“Sean’s painful but triumphant journey shows how powerful UChicago Law has been in this aspect of the legal sphere through the work of the Exoneration Project,” he said. “This case is an incredible example of the importance of the clinic’s slow march towards justice, the direct impact that exoneration work has on our local and state communities, and the experience it offers students to directly play in the lives of clients as well as on the greater justice system.”

A "Physically Impossible" Case

The second clinic victory this spring was in assisting Anthony Robinson, who was wrongly convicted on what Clinical Instructor Lauren Myerscough-Mueller says was the “thinnest evidence I’ve ever seen.” The case involved a 2013 murder and attempted murder, with the perpetrator being caught on surveillance video chasing down the victims at full speed.

That video proved to be key. Robinson had had a broken leg at the time of the crime, so it was physically impossible for him to have been the perpetrator. This crucial piece of information, however, was never considered—not when Robinson initially told police he could not have committed the crime due to his leg, and not during his bench trial, where two eyewitnesses testified that it wasn’t him. There also wasn’t any physical evidence tying him to the crime. Even so, the judge believed the surviving victim’s police statement despite his later recantation on the stand.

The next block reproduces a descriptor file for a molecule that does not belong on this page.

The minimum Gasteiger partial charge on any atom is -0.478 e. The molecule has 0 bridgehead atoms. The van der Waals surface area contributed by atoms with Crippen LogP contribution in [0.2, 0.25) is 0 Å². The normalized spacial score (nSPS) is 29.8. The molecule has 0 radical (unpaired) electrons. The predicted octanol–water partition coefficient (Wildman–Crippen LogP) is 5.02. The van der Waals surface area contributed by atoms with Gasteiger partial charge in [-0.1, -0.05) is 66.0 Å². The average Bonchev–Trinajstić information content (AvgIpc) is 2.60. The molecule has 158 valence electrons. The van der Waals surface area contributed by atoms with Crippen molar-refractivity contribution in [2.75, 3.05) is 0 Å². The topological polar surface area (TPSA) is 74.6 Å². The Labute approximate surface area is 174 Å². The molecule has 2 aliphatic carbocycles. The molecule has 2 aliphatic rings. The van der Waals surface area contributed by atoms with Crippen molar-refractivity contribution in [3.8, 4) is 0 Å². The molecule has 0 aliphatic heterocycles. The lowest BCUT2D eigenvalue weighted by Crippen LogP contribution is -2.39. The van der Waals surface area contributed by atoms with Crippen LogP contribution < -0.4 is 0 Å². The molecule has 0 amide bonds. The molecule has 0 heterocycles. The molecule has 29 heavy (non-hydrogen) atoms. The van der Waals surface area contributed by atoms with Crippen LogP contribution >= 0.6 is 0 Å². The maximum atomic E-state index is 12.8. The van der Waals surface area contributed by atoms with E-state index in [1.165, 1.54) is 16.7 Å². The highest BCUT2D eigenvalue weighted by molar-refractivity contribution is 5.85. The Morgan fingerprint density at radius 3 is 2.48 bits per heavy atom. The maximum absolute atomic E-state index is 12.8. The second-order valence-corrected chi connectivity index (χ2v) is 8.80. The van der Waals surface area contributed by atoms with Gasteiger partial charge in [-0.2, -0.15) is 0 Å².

The Exoneration Project took Robinson’s case in 2019 and quickly put clinic students Erica Tietz, ’24, and Malik Allen, ’24, to work. They spent a significant amount of time tracking down medical records of the several leg surgeries Robinson had had in the few weeks before the crime. They also helped identify the actual perpetrator and obtain several affidavits attesting to his confessions and motive.

“This case taught me the true extent of how unfair our criminal justice system can be,” said Allen. “If the system had worked appropriately, Anthony would have never been incarcerated. It was just so avoidable.”